How JustAnswer Works:
  • Ask an Expert
    Experts are full of valuable knowledge and are ready to help with any question. Credentials confirmed by a Fortune 500 verification firm.
  • Get a Professional Answer
    Via email, text message, or notification as you wait on our site.
    Ask follow up questions if you need to.
  • 100% Satisfaction Guarantee
    Rate the answer you receive.
Ask Law Educator, Esq. Your Own Question
Law Educator, Esq.
Law Educator, Esq., Lawyer
Category: Family Law
Satisfied Customers: 111655
Experience:  Experienced attorney: Family law, Estate Law, SS Law etc.
10285032
Type Your Family Law Question Here...
Law Educator, Esq. is online now
A new question is answered every 9 seconds

Judgement divorce was filed 04/24/15. I am petitioner.

Customer Question

Judgement for my divorce was filed 04/24/15. I am petitioner. Respondent has filed a request for order on 09/07/15 accusing me of not honoring MSA. I agreed to take all debt in exchange for lower support payments. One of the debts is back taxes owed to IRS, and respondent has stated in her declaration that I am refusing to pay. I have been paying monthly installments and have documentation to prove. There was an IRS reassessment of a prior year on 09/21/14, after MSA was signed and notarized. IRS levied that amount 50/50 on both of us. Respondent has been making payments to IRS but claims I am liable for it. I have talked to IRS and they say it is separate from MSA so it is not bound by it, therefore liability is on both parties. Respondent is attempting to use family law venue to get back what she has paid and force me to pay remainder. What to do???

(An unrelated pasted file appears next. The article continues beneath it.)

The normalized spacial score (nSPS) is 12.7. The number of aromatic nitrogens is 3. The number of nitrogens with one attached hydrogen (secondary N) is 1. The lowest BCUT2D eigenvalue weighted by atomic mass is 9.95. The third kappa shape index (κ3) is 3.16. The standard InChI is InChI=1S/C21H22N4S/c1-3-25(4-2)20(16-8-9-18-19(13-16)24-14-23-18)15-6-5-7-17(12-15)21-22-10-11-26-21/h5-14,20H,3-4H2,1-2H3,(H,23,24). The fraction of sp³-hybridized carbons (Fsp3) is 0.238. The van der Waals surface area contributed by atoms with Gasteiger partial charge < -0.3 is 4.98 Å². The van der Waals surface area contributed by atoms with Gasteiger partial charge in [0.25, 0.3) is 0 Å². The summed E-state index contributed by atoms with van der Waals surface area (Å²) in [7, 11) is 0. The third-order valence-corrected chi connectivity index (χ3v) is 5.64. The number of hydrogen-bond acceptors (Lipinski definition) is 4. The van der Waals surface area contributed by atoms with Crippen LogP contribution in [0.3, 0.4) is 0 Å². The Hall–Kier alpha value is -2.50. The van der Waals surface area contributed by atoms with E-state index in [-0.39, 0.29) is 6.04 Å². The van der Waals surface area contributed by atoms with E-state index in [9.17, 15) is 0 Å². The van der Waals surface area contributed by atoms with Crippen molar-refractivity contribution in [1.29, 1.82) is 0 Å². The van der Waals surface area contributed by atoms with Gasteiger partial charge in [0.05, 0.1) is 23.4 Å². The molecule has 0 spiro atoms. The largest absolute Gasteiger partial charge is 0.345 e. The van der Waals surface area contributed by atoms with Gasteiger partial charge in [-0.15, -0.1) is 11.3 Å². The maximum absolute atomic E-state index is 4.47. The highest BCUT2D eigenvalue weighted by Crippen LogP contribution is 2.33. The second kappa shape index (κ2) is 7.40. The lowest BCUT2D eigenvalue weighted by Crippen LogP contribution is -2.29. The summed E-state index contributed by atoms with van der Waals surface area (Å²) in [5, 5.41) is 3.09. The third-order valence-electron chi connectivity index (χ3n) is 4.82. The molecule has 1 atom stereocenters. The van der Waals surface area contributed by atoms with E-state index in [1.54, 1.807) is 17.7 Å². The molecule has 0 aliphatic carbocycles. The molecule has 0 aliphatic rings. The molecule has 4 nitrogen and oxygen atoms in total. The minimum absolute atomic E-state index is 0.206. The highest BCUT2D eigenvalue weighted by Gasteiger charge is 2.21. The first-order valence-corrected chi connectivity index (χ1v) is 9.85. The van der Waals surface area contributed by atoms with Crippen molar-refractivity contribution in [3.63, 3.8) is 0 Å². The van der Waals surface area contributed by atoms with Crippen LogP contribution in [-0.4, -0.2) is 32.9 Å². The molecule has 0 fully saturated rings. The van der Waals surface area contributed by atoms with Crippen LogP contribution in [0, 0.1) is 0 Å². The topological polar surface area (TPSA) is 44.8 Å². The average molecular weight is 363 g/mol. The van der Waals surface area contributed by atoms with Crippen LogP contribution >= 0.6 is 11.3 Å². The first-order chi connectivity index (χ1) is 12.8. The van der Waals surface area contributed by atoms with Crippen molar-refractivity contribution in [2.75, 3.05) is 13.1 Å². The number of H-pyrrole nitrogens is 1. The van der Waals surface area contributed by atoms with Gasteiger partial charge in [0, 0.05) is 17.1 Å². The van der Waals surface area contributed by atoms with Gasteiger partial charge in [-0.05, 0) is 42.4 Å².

Submitted: 1 year ago.
Category: Family Law
Customer: replied 1 year ago.
The tax debt in our MSA was for years 2009-2012. The year reassessed was 2011, however as I stated the IRS said it is not part of our MSA even though the year 2011 is part of agreement, due to the date of reassessment occurring after MSA .
Expert:  Law Educator, Esq. replied 1 year ago.

Thank you for your question. I look forward to working with you to provide you the information you are seeking for educational purposes only.

The IRS for a change is right here. If the new IRS debt was issued after the divorce and was not mentioned in the MSA, you and the respondent would have to go back to the court to go back and review liability for the new debt. Just because you agreed to take on all of the debt existing at the time of the MSA, if this debt was unknown at the time and did not exist, then it is not covered by the MSA and in order to resolve this one you have to mediate the dispute and come to a new agreement on this or you have to go back to court to get the court to decide how this debt will be handled.